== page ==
Further studies are needed to identify the kinases mediating VAR2CSA phosphorylation and to determine whether phosphorylation is also playing a role in cytoadhesion implicating other PfEMP1 variants, for example, those mediating interaction with ligands such as cluster of differentiation 36 (CD36), intercellular adhesion molecule-1 (ICAM-1), or endothelial protein C receptor (EPCR).
In conclusion, we provide direct evidence that the extracellular region of VAR2CSA is phosphorylated and that this phosphorylation plays a major role in VAR2CSA interaction with the placental receptor CSA. This clearly links VAR2CSA phosphorylation to PM pathogenesis and reveals a novel putative level of regulation of host–parasite interactions. These findings advance our understanding of how VAR2CSA adhere to CSA and have important implications not only for future strategies aiming to protect pregnant women and their babies against the morbidity of PM but also in designing better cancer diagnostic and therapeutic tools.
Materials and methods
P. falciparum in vitro culture
P. falciparum FCR3CSA, NF54CSA, and 7G8CSA strains expressing VAR2CSA were cultured under standard conditions in O+ RBC in RPMI 1640 containing L-glutamine (Invitrogen France) supplemented with 5% Albumax I, 5% Human plasma, 1× hypoxanthin, and 20 μg/mL gentamicin . Parasitemia was routinely monitored by a thin blood smear fixed with 100% methanol for 1 min before staining in 10% vol/vol Giemsa (Sigma-Aldrich) in phosphate-buffered saline for 15 min. Genomic DNA extracted from parasite cultures was regularly tested for Mycoplasma contamination (look out Mycoplasm PCR detection kit; Sigma). Parasite cultures were routinely selected by gelatin flotation using Plasmion (Fresenius Kabi France) to maintain knob-positive parasites .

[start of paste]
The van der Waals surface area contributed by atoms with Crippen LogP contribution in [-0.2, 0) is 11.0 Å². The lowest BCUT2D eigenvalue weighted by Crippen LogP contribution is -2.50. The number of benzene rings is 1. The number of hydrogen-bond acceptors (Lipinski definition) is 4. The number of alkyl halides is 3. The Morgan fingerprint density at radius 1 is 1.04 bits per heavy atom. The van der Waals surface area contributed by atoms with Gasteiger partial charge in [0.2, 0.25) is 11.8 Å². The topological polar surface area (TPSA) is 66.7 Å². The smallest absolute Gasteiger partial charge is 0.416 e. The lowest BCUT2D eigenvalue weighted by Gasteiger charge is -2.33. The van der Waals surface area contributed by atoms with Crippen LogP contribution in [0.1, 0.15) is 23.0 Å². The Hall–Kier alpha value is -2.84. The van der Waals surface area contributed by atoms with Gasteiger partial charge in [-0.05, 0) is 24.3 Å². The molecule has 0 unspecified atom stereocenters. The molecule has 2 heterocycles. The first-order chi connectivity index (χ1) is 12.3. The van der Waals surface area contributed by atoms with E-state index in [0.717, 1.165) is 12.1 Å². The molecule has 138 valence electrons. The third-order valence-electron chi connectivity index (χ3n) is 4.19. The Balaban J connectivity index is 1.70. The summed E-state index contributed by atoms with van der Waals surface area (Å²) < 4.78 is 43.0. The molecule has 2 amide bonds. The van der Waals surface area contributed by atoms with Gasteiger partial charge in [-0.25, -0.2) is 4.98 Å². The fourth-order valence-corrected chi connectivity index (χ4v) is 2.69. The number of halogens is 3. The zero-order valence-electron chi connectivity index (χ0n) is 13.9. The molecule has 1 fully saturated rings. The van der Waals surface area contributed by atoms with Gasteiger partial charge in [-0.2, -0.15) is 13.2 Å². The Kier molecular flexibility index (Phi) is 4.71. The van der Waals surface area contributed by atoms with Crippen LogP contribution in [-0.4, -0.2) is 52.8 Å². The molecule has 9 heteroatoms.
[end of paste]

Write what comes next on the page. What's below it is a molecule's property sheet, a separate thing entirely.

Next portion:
Phosphatase assays using PP1 and PP2a (Millipore France) were performed either with recombinant full-length VAR2CSA protein or with VAR2CSA-expressing IEs in phosphatase buffer (40mM Tris HCl [pH 8.4], 34mM MgCl2, 4mM EDTA, 2mM DTT, 0.05mg/ml BSA) for 30 min at 30°C .
P. falciparum cytoadhesion assays
CSA-binding IEs phenotypes were verified on CSA and CD36 receptors immobilised on plastic petri dishes as previously described . Static IE cytoadhesion to the human trophoblastic BeWo cell line was assessed as previously described . BeWo cells were grown at 37°C in F12 medium (Gibco) supplemented with 10% FBS and L-glutamine on 8-wells culture slides precoated with Poly L-lysine solution 0.01% in PBS (10 μl/ well). Media was changed every day until cells grew to confluence. After 48 h, cells were gently washed with PBS and blocked with PBS BSA 1% 1 h at RT. 5 × 107 VarioMACS (Miltenyi Biotec France) purified IEs at mid and/or late trophozoite stages treated for 30 min at 30°C with PP1 or PP2a phosphatases (0.1 units) or the enzymes buffer as a control were applied at RT on BeWo cells for 1 h. Unbound IEs were washed off 3 times with PBS, and bound cells were fixed with glutaraldehyde 2% and counted microscopically using a microscope Nikon Eclipse Ti microscope with a 10 X objective. Adherent IEs were counted on 5 different fields. IEs incubated with enzyme buffer were used as positive control in these experiments to represent 100% binding.
Static IE cytoadhesion assays on CSA (Sigma France, C8529) were performed as previously described . Briefly, 10 μl of CSA (1mg/ml) in PBS or 1% BSA in PBS (negative control) were spotted on a petri dish overnight at 4°C in a humidified chamber. The spots were washed twice with PBS and blocked with PBS BSA 1% for 1 h at RT. VarioMACS purified mid and late stages IEs were added to the spots and incubated at RT for 1 h. Unbound cells were gently washed away with PBS. Adherent IEs were fixed with 2% glutaraldehyde and counted from 5 fields in duplicate spots with the same microscope as above. Results are expressed as the percent of inhibition compared to 100% binding of positive control.
Flow cytoadhesion assays were performed using Vena8 Endothelial+ biochips (Cellix Ltd, Dublin, Ireland) precoated in each channel with 10 μl of CSA-carrying decorin proteoglycan (Sigma, D8428) at 50 μg/ml in PBS overnight at 4°C in a humid chamber. The channels were blocked with PBS 2% BSA for 1 h at RT. VarioMACS purified mid and/or late-stage IEs treated or not with PP1 or PP2a phosphatases were then flowed over receptor-coated slides at a shear stress of 0.05 Pa mimicking wall shear stress in placenta . After washing, serial pictures of adherent cells in different positions in the channel were taken with an Axio Observer Z1 microscope, X 10 objective.